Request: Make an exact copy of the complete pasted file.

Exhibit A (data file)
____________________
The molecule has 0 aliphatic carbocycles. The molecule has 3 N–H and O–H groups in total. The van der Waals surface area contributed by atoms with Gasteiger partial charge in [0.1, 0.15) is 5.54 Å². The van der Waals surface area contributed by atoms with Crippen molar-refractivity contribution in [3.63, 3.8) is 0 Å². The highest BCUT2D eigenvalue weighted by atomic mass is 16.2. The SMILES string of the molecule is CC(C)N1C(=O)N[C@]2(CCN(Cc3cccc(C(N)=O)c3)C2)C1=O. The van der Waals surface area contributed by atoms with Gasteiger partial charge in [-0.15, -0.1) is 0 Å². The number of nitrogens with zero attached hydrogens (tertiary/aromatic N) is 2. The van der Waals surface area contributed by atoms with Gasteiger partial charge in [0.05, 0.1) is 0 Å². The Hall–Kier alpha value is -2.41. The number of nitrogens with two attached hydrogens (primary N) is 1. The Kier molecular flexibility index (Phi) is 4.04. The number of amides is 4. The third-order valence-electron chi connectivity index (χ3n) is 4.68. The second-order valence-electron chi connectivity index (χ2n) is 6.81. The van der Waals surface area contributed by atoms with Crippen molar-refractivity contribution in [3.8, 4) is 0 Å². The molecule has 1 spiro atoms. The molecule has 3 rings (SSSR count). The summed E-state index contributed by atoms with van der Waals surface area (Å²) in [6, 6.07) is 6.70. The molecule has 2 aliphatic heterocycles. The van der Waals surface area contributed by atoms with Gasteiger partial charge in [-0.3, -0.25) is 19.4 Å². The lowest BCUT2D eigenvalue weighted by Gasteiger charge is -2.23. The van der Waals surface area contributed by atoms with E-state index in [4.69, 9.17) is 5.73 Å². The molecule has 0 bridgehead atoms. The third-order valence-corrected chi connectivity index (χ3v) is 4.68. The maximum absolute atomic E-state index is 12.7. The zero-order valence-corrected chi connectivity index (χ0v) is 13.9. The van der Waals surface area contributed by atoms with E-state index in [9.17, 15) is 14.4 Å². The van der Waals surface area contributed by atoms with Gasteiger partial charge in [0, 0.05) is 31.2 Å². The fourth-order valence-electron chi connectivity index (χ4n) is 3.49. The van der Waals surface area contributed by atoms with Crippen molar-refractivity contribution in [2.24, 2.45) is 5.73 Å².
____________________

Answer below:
The molecule has 0 aliphatic carbocycles. The molecule has 3 N–H and O–H groups in total. The van der Waals surface area contributed by atoms with Gasteiger partial charge in [0.1, 0.15) is 5.54 Å². The van der Waals surface area contributed by atoms with Crippen molar-refractivity contribution in [3.63, 3.8) is 0 Å². The highest BCUT2D eigenvalue weighted by atomic mass is 16.2. The SMILES string of the molecule is CC(C)N1C(=O)N[C@]2(CCN(Cc3cccc(C(N)=O)c3)C2)C1=O. The van der Waals surface area contributed by atoms with Gasteiger partial charge in [-0.15, -0.1) is 0 Å². The number of nitrogens with zero attached hydrogens (tertiary/aromatic N) is 2. The van der Waals surface area contributed by atoms with Gasteiger partial charge in [0.05, 0.1) is 0 Å². The Hall–Kier alpha value is -2.41. The number of nitrogens with two attached hydrogens (primary N) is 1. The Kier molecular flexibility index (Phi) is 4.04. The number of amides is 4. The third-order valence-electron chi connectivity index (χ3n) is 4.68. The second-order valence-electron chi connectivity index (χ2n) is 6.81. The van der Waals surface area contributed by atoms with Crippen molar-refractivity contribution in [3.8, 4) is 0 Å². The molecule has 1 spiro atoms. The molecule has 3 rings (SSSR count). The summed E-state index contributed by atoms with van der Waals surface area (Å²) in [6, 6.07) is 6.70. The molecule has 2 aliphatic heterocycles. The van der Waals surface area contributed by atoms with Gasteiger partial charge in [-0.3, -0.25) is 19.4 Å². The lowest BCUT2D eigenvalue weighted by Gasteiger charge is -2.23. The van der Waals surface area contributed by atoms with E-state index in [4.69, 9.17) is 5.73 Å². The molecule has 0 bridgehead atoms. The third-order valence-corrected chi connectivity index (χ3v) is 4.68. The maximum absolute atomic E-state index is 12.7. The zero-order valence-corrected chi connectivity index (χ0v) is 13.9. The van der Waals surface area contributed by atoms with E-state index in [9.17, 15) is 14.4 Å². The van der Waals surface area contributed by atoms with Gasteiger partial charge in [0, 0.05) is 31.2 Å². The fourth-order valence-electron chi connectivity index (χ4n) is 3.49. The van der Waals surface area contributed by atoms with Crippen molar-refractivity contribution in [2.24, 2.45) is 5.73 Å².